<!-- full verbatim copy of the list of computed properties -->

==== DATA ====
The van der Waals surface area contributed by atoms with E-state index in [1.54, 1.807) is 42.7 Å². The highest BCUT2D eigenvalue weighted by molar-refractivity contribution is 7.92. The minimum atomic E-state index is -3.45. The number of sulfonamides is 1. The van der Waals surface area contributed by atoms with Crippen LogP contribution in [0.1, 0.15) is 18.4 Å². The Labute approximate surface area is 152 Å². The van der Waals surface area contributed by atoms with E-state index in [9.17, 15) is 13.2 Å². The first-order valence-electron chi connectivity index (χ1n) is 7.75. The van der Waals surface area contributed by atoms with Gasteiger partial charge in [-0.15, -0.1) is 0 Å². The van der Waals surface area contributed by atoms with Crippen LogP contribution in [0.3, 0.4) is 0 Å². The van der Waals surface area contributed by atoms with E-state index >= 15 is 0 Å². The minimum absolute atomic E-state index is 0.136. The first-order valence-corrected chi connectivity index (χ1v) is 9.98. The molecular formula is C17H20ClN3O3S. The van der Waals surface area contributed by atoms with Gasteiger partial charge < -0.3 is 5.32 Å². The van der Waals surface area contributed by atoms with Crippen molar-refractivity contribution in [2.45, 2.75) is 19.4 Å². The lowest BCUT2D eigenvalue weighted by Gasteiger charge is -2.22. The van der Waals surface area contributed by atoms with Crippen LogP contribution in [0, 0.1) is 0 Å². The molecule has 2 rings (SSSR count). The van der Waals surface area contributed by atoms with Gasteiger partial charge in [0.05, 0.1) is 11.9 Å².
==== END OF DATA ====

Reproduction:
The van der Waals surface area contributed by atoms with E-state index in [1.54, 1.807) is 42.7 Å². The highest BCUT2D eigenvalue weighted by molar-refractivity contribution is 7.92. The minimum atomic E-state index is -3.45. The number of sulfonamides is 1. The van der Waals surface area contributed by atoms with Crippen LogP contribution in [0.1, 0.15) is 18.4 Å². The Labute approximate surface area is 152 Å². The van der Waals surface area contributed by atoms with E-state index in [9.17, 15) is 13.2 Å². The first-order valence-electron chi connectivity index (χ1n) is 7.75. The van der Waals surface area contributed by atoms with Gasteiger partial charge in [-0.15, -0.1) is 0 Å². The van der Waals surface area contributed by atoms with Crippen LogP contribution in [0.3, 0.4) is 0 Å². The van der Waals surface area contributed by atoms with E-state index >= 15 is 0 Å². The minimum absolute atomic E-state index is 0.136. The first-order valence-corrected chi connectivity index (χ1v) is 9.98. The molecular formula is C17H20ClN3O3S. The van der Waals surface area contributed by atoms with Gasteiger partial charge < -0.3 is 5.32 Å². The van der Waals surface area contributed by atoms with Crippen molar-refractivity contribution in [2.45, 2.75) is 19.4 Å². The lowest BCUT2D eigenvalue weighted by Gasteiger charge is -2.22. The van der Waals surface area contributed by atoms with Crippen LogP contribution in [0, 0.1) is 0 Å². The molecule has 2 rings (SSSR count). The van der Waals surface area contributed by atoms with Gasteiger partial charge in [0.05, 0.1) is 11.9 Å².